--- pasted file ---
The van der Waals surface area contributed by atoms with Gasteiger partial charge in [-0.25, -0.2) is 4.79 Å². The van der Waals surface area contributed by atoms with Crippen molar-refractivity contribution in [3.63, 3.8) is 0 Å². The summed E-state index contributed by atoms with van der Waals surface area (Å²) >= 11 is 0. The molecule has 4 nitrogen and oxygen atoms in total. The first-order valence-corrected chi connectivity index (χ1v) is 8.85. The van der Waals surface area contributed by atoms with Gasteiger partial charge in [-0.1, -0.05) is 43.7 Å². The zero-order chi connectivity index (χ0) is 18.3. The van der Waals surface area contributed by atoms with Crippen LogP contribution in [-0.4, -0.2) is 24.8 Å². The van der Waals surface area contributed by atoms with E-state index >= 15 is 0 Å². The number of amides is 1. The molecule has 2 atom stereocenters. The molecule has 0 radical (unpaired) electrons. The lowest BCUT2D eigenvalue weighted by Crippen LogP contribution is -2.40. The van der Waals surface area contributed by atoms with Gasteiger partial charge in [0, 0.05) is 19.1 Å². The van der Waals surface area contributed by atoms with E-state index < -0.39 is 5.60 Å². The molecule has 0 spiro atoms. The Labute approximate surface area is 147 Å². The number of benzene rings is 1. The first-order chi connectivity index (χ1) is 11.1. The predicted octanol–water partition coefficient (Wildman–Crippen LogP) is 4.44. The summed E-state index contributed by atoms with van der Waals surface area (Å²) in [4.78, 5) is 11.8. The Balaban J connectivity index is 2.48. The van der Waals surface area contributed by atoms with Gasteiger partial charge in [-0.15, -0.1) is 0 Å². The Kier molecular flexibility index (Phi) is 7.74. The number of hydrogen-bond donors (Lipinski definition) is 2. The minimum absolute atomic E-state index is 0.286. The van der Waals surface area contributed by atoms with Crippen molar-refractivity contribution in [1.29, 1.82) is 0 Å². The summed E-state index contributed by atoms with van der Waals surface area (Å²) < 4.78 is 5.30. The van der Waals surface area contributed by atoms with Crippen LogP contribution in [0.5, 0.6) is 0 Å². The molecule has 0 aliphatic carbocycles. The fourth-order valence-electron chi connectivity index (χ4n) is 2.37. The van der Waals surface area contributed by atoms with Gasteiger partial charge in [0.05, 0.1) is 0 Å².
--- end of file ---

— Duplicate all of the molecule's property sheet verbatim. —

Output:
The van der Waals surface area contributed by atoms with Gasteiger partial charge in [-0.25, -0.2) is 4.79 Å². The van der Waals surface area contributed by atoms with Crippen molar-refractivity contribution in [3.63, 3.8) is 0 Å². The summed E-state index contributed by atoms with van der Waals surface area (Å²) >= 11 is 0. The molecule has 4 nitrogen and oxygen atoms in total. The first-order valence-corrected chi connectivity index (χ1v) is 8.85. The van der Waals surface area contributed by atoms with Gasteiger partial charge in [-0.1, -0.05) is 43.7 Å². The zero-order chi connectivity index (χ0) is 18.3. The van der Waals surface area contributed by atoms with Crippen LogP contribution in [-0.4, -0.2) is 24.8 Å². The van der Waals surface area contributed by atoms with E-state index >= 15 is 0 Å². The number of amides is 1. The molecule has 2 atom stereocenters. The molecule has 0 radical (unpaired) electrons. The lowest BCUT2D eigenvalue weighted by Crippen LogP contribution is -2.40. The van der Waals surface area contributed by atoms with Gasteiger partial charge in [0, 0.05) is 19.1 Å². The van der Waals surface area contributed by atoms with E-state index < -0.39 is 5.60 Å². The molecule has 0 spiro atoms. The Labute approximate surface area is 147 Å². The number of benzene rings is 1. The first-order chi connectivity index (χ1) is 11.1. The predicted octanol–water partition coefficient (Wildman–Crippen LogP) is 4.44. The summed E-state index contributed by atoms with van der Waals surface area (Å²) in [4.78, 5) is 11.8. The Balaban J connectivity index is 2.48. The van der Waals surface area contributed by atoms with Gasteiger partial charge in [-0.15, -0.1) is 0 Å². The Kier molecular flexibility index (Phi) is 7.74. The number of hydrogen-bond donors (Lipinski definition) is 2. The minimum absolute atomic E-state index is 0.286. The van der Waals surface area contributed by atoms with Crippen molar-refractivity contribution in [1.29, 1.82) is 0 Å². The summed E-state index contributed by atoms with van der Waals surface area (Å²) < 4.78 is 5.30. The van der Waals surface area contributed by atoms with Crippen LogP contribution in [0.5, 0.6) is 0 Å². The molecule has 0 aliphatic carbocycles. The fourth-order valence-electron chi connectivity index (χ4n) is 2.37. The van der Waals surface area contributed by atoms with Gasteiger partial charge in [0.05, 0.1) is 0 Å².